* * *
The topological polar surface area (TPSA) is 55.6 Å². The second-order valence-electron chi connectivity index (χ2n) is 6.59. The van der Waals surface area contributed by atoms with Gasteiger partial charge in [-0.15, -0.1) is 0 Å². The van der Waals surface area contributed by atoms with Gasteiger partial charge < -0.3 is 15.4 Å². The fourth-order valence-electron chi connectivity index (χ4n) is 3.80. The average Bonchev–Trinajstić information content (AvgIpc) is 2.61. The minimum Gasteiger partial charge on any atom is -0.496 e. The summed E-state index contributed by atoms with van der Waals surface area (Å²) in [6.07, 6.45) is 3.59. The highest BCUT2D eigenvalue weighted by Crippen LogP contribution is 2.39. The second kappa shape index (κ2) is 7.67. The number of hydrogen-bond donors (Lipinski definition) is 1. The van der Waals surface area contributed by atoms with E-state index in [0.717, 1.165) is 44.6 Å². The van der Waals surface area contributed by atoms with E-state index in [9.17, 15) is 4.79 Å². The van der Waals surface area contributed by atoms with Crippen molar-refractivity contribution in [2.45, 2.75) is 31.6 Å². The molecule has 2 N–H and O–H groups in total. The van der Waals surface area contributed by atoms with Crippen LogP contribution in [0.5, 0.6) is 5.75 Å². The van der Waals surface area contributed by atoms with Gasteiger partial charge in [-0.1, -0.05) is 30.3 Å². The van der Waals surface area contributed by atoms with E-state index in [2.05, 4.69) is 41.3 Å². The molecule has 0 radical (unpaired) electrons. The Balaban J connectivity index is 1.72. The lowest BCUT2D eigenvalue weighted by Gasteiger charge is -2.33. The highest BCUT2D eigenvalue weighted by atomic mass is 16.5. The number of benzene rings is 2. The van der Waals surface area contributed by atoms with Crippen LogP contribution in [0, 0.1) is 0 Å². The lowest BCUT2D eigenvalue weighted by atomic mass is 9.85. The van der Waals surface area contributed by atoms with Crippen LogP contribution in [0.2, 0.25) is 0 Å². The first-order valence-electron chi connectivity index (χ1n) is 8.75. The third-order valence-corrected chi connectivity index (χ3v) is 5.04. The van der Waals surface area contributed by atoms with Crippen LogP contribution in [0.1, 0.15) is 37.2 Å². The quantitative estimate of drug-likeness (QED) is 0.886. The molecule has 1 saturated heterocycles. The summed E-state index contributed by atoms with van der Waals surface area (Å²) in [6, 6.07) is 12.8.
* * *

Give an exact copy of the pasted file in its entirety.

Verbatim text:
The topological polar surface area (TPSA) is 55.6 Å². The second-order valence-electron chi connectivity index (χ2n) is 6.59. The van der Waals surface area contributed by atoms with Gasteiger partial charge in [-0.15, -0.1) is 0 Å². The van der Waals surface area contributed by atoms with Gasteiger partial charge < -0.3 is 15.4 Å². The fourth-order valence-electron chi connectivity index (χ4n) is 3.80. The average Bonchev–Trinajstić information content (AvgIpc) is 2.61. The minimum Gasteiger partial charge on any atom is -0.496 e. The summed E-state index contributed by atoms with van der Waals surface area (Å²) in [6.07, 6.45) is 3.59. The highest BCUT2D eigenvalue weighted by Crippen LogP contribution is 2.39. The second kappa shape index (κ2) is 7.67. The number of hydrogen-bond donors (Lipinski definition) is 1. The van der Waals surface area contributed by atoms with E-state index in [0.717, 1.165) is 44.6 Å². The van der Waals surface area contributed by atoms with E-state index in [9.17, 15) is 4.79 Å². The van der Waals surface area contributed by atoms with Crippen molar-refractivity contribution in [2.45, 2.75) is 31.6 Å². The molecule has 2 N–H and O–H groups in total. The van der Waals surface area contributed by atoms with Crippen LogP contribution in [0.5, 0.6) is 5.75 Å². The van der Waals surface area contributed by atoms with Gasteiger partial charge in [-0.1, -0.05) is 30.3 Å². The van der Waals surface area contributed by atoms with E-state index in [2.05, 4.69) is 41.3 Å². The molecule has 0 radical (unpaired) electrons. The Balaban J connectivity index is 1.72. The lowest BCUT2D eigenvalue weighted by Gasteiger charge is -2.33. The highest BCUT2D eigenvalue weighted by atomic mass is 16.5. The number of benzene rings is 2. The van der Waals surface area contributed by atoms with Crippen LogP contribution in [0, 0.1) is 0 Å². The lowest BCUT2D eigenvalue weighted by atomic mass is 9.85. The van der Waals surface area contributed by atoms with Crippen LogP contribution in [0.2, 0.25) is 0 Å². The first-order valence-electron chi connectivity index (χ1n) is 8.75. The third-order valence-corrected chi connectivity index (χ3v) is 5.04. The van der Waals surface area contributed by atoms with Crippen LogP contribution in [0.1, 0.15) is 37.2 Å². The quantitative estimate of drug-likeness (QED) is 0.886. The molecule has 1 saturated heterocycles. The summed E-state index contributed by atoms with van der Waals surface area (Å²) in [6, 6.07) is 12.8.